The treaty split Cherokee families and opened up more land for white settlement on the Northside and elsewhere. Cherokee treaty proponents reasoned that whites already were running roughshod over them, and the pact — which included a payment of $5 million to them — was an opportunity to start over with their own land and self-government.
A fraction of Cherokees moved west on their own accord. Some were allowed to remain with the proviso that they agree to become citizens of the state and be subject to local laws “After that, they were not looked at as members of the tribe,” Littlefield says, adding that if they decided later to join others in the West they had to reapply for membership in the Cherokee Nation.
Most Cherokees, however, were forced to relocate in 1838 in what infamously became known as the Trail of Tears. Many died. That same year, Johnson K. Rogers, brother of William and Robert and also a treaty advocate, moved to Washington, D.C., where he represented the Cherokees for the next three decades.
Will Rogers, the 20th century actor, newspaper columnist and humorist was a descendant of the Rogers clan. The family still owns land in Johns Creek. John Rogers and Sarah Cordery and others are buried in a small family cemetery tucked in a neighborhood of mansions.
New turf war
As much as Indian land issues roiled the region, nothing would be more disruptive than the Civil War. Regardless of whether they were farmers or scions of privileged families, men joined the Confederate States Army. “There wasn’t a home in the city of Roswell that their [eligible] sons didn’t go,” DeNiro says. Even the wealthy Barrington King family lost two sons to the war. Elsewhere, Charles Dunwoody was wounded in battle, and a brother, Henry, was killed at Gettysburg. At least one member of Dunwoody’s prominent Spruill family, Thomas Franklin Spruill, served, as did two of James Bulloch’s sons and Jackson Rogers, a brother of the Cherokee activist brothers of Johns Creek.
Union troops marched through East Cobb to Roswell in July 1864, en route to Atlanta. Confederate troops destroyed a covered bridge at the Chattahoochee River to thwart them, but it was to no avail. Gen. William T. Sherman approved the destruction of Roswell’s two cotton mills and a woolen mill, and the detention of about 400 mill workers who were charged with treason, but never tried. Most were women and children, and were sent north on trains. Few returned.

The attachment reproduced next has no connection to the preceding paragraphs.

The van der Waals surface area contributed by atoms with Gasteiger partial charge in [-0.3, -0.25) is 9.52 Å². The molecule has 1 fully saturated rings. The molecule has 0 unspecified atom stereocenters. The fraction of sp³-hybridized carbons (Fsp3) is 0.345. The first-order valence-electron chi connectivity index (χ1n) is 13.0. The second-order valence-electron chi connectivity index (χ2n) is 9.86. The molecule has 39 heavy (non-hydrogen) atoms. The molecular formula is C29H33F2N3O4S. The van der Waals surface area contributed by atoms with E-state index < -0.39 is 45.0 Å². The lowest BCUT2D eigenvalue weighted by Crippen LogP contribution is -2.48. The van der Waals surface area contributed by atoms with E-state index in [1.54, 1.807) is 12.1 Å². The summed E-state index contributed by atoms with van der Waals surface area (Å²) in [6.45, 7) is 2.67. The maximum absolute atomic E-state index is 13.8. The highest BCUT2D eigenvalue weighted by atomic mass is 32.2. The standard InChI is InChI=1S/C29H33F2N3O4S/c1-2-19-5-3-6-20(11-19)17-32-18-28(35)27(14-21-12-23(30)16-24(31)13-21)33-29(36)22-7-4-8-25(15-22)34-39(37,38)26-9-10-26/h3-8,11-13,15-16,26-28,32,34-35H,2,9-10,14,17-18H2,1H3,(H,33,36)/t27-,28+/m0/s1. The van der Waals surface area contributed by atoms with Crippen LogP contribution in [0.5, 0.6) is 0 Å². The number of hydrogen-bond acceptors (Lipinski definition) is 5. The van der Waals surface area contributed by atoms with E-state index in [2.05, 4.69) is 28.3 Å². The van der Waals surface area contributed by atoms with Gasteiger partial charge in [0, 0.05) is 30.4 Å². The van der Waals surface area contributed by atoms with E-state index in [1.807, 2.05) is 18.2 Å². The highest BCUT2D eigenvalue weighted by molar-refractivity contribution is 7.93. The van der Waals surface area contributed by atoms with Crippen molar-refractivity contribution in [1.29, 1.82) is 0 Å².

The rest of Roswell was spared destruction. Union soldiers used the Presbyterian church as a hospital. Most of those treated were suffering from heat exhaustion, says Hitt, the Roswell historian. Apartments known as “The Old Bricks” and built for the mill workers may have briefly been used for the same purpose. The Old Bricks remain, only now as townhomes, a short walk from Roswell King’s grave.
The Civil War also halted grading begun by Barrington King in order to build a railroad to what is now Chamblee. From there he would have been able to ship materials more quickly to Atlanta.
Union troops showed up in other Northside communities too. They foraged for food and sought blacksmith equipment in Alpharetta. They marched through Dunwoody and plundered supplies in Sandy Springs, even camping at the farm of the pioneer Burdett family in the latter city, called Oak Grove at the time.
After the war, the mills were rebuilt. Charles Dunwody returned, became a planter and built a home in what is now his namesake city. He rebuilt the covered bridge and charged a toll to cross it. That bridge is the uncovered Roswell Road overpass at Azalea Drive. It became a concrete bridge in 1925 and was expanded to four lanes in 1965. He also started a successful petition to give Dunwoody a post office.
Barrington King died in 1866 after being kicked by a horse. His son, James Roswell King, became president of Roswell Manufacturing, and in 1875 work resumed on the railroad, Hitt says. The Roswell Railroad began operating in 1881 and was nicknamed “Buck.” It stopped in Dunwoody before reaching the end of its 9.8-mile route at the Chattahoochee River.